I look at these platforms from the perspective of the theoretical framework I developed in my PhD (see figure). In short, the framework contains the essential elements for online data analysis platforms to be 'engaging', which implies that the user enjoys the platform and finds it worth it to keep using it. This engagement has a strong link to self-determined motivation and implies that for a data analysis platform to be engaging, it should nurture the user's sense of autonomy, competence and relatedness. For a person to be motivated to perform certain behavior, he or she wants to feel in control of the behavior (autonomy), wants to feel competent and wants to do it together with others or have some connection to others performing the same behavior (relatedness).
Platforms can address these basic psychological needs through various types of platform features, such as leaderboards or the ability to connect to other athletes. Through these features, a platform has certain 'affordances' to assist in the user's motivation, also termed 'motivational affordances'.
In order to address all 3 basic needs (autonomy, competence and relatedness), a platform should have self-regulatory features, social interaction features and gamification. In my PhD, I largely illustrated the model by the example of Strava, a platform that is strongly used by cyclists and runners (and multisports athletes). Strava has elaborate self-regulatory features such as progress monitoring, goal-setting and data analysis and visualisation. In fact, most platforms like Strava (e.g. Garmin Connect, Endomondo, RunKeeper) have these self-regulatory features. Where Strava excels is the social interaction and gamification (see my other blogpost on this: https://jeroenstragier.blogspot.be/2017/10/what-can-we-learn-from-strava.html). These features allow competition, interaction, connecting between athletes and afford the user to have the sense of being part of an 'online sports team', which is nice to have for people who practice sports that are very often performed individually.
Now, I was going to talk about Speedo ON. Why do I believe that it has the potential to become the go-to platform for swimmers?
First and foremost: it focuses on swimmers. I have not yet seen a platform focusing solely on swimmers. Yes, of course, there's lots of devices that can track in and- outdoor swims and you an upload them to the platforms of these devices (like Garmin Connect or Polar Flow), and you can then sync them on Strava, there's lots of swims on Strava right? Yes. But are these swim from swimmers? Or multisports athletes? I think it is largely the latter. Strava is above all frequented by cyclists, runners and multisports athletes. Speedo ON is the first platform that focuses on swimmers only.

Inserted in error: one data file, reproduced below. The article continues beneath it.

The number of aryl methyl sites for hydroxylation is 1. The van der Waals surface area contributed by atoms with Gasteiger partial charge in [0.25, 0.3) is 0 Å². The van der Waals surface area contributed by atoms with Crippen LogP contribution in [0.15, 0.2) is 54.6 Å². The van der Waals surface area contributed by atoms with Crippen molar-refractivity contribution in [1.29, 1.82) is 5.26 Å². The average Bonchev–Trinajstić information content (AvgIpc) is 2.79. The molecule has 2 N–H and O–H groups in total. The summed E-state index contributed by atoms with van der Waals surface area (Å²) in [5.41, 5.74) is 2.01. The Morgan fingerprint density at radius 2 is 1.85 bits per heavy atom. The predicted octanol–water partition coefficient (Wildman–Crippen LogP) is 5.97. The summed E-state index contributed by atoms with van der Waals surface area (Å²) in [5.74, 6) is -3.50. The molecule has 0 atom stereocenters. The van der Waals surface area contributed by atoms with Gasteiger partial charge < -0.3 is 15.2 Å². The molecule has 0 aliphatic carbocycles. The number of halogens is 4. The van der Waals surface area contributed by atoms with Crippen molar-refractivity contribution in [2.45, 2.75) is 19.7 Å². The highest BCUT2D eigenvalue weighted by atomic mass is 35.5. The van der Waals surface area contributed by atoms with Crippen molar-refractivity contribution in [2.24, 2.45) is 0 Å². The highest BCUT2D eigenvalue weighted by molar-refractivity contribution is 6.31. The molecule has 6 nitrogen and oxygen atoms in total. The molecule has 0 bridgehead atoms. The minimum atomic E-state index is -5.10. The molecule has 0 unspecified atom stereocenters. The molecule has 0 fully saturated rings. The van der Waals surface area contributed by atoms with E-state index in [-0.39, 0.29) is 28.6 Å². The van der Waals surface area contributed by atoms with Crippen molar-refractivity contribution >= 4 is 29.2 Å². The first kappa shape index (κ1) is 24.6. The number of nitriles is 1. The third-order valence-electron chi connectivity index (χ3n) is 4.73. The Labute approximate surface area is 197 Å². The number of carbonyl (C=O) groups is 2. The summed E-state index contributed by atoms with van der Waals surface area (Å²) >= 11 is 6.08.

Second, upload from various devices: quantification of behavior through wearables is the baseline of my model. Being able to only see your data on the platform that goes with your wearable implies that when you switch brands, you have to use another platform. I know, Strava and others already allow this, I just want to point out that Speedo chose the right path by not wanting to develop their own tracker and keep the data to 'Speedo only platform'. Right now, there's only Garmin and Misfit that can be connected, but I expect others to team up quickly.
Third: social interaction. ON affords users to connect to other users (follow and be followed), comment each other's activities. A crucial element from the perspective of a user's need for relatedness. Swimming is a very individual sport and the social interaction on ON can generate a sense of community much appreciated by swimmers.
What I don't see is elements of competition on the platform. I don't think that this is crucial, but it has its merits in terms of motivation and engagement, depending on the type of swimmers that will frequent the platform. I realize that a concept of 'segments' like it is used on Strava can be copied to swimming, but I think there are opportunities.
It's (to a certain extent) all there. Now, all it needs is critical mass: I'm curious to see how the swimming community reacts. Do they seek these kinds of communities? Is there a need for a platform like this? We'll see I guess. Anyway, I think it's a nice platform and nice move by Speedo. It will generate lots of useful data for them.
*Note: I have no connection to Speedo whatsoever :- ).